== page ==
Look, I understand that everyone gets a little crazy from time to time, but the frothy reaction to a $450 million offer for Gateway's
Here's a recap for those who aren't yet up to date. On Monday, hedge fund managers Firebrand Partners and Harbinger Capital Partners filed a 13-D form with the Securities and Exchange Commission (SEC) in which they disclosed a 10% stake in the PC maker.
Within was a letter to interim CEO Rick Snyder explaining the rationale for the purchase:
"The motivation for our investment in Gateway can be distilled to one simple thesis; there is nothing wrong with Gateway that can't be fixed with what's right with Gateway. We believe that the firm's brand equity, heritage of innovation, and retail channel strength, position the firm to be a leader in the evolution toward design-driven, user-friendly, media facile PCs."
See what I mean? Loony!Dell
Nevertheless, on Wednesday California entrepreneur Lap Shun Hui, who founded and then sold eMachines to Gateway for $262 million in 2004, made the $450 million offer. And that's when investors started dancing in the streets; the shares are up 16% since.
That may be because Hui's is the only deal that makes even a modicum of sense. According to SEC filings, 66% of Gateway's trailing 12-month revenue has come from its retail operations. And while the business overall recorded a $30 million operating loss, retail generated $125.5 million in operating income. Retail, it seems, is the only thing that Gateway can do right.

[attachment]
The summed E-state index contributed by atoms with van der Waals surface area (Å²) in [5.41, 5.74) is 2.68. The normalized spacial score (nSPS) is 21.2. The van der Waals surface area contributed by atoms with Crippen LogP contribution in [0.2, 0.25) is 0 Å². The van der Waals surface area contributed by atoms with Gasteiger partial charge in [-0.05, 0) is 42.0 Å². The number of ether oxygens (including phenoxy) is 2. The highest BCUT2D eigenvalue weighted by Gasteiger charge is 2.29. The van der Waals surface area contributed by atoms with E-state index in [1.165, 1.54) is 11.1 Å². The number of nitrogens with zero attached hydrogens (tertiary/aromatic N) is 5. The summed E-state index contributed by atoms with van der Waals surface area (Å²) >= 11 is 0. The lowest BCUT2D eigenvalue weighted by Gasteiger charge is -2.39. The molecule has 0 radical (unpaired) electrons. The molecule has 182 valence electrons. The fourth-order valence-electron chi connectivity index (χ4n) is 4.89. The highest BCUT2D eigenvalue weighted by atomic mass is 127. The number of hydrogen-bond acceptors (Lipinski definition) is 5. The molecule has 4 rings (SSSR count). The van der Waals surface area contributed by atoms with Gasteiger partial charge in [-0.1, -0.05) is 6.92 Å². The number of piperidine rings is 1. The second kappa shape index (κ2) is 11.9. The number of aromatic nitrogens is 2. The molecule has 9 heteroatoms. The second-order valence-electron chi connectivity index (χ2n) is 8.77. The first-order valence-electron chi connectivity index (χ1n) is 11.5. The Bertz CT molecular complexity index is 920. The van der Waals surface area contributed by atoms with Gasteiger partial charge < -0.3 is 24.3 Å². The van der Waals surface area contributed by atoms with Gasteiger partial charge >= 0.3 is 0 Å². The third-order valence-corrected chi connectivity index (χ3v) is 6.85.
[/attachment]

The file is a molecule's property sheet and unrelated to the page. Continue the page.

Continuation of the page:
But that's no excuse for buying by blindfold, as some investors seem to be doing. Remember: Hui's offer -- at just 16% of the retail group's sales and three times operating profit -- is anything but rich.
Plus, Hui was selling shares of Gateway as recently as last month. Do you really think he's serious about buying? More likely to me is that Gateway will consider his offer briefly, turn it down, and then hope for a bidding war that may never come, leaving mad cow investors with even more red than before. Don't be among the victims.
Related Foolishness soothes the angry bull:
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Fool contributor Tim Beyers never could figure out those old cow commercials. He didn't own shares in any of the companies mentioned in this story at the time of publication. Get the skinny on all of the stocks in Tim's portfolio by checking his Fool profile. The Motley Fool's disclosure policy smells like freshly cut grass on a cool spring day.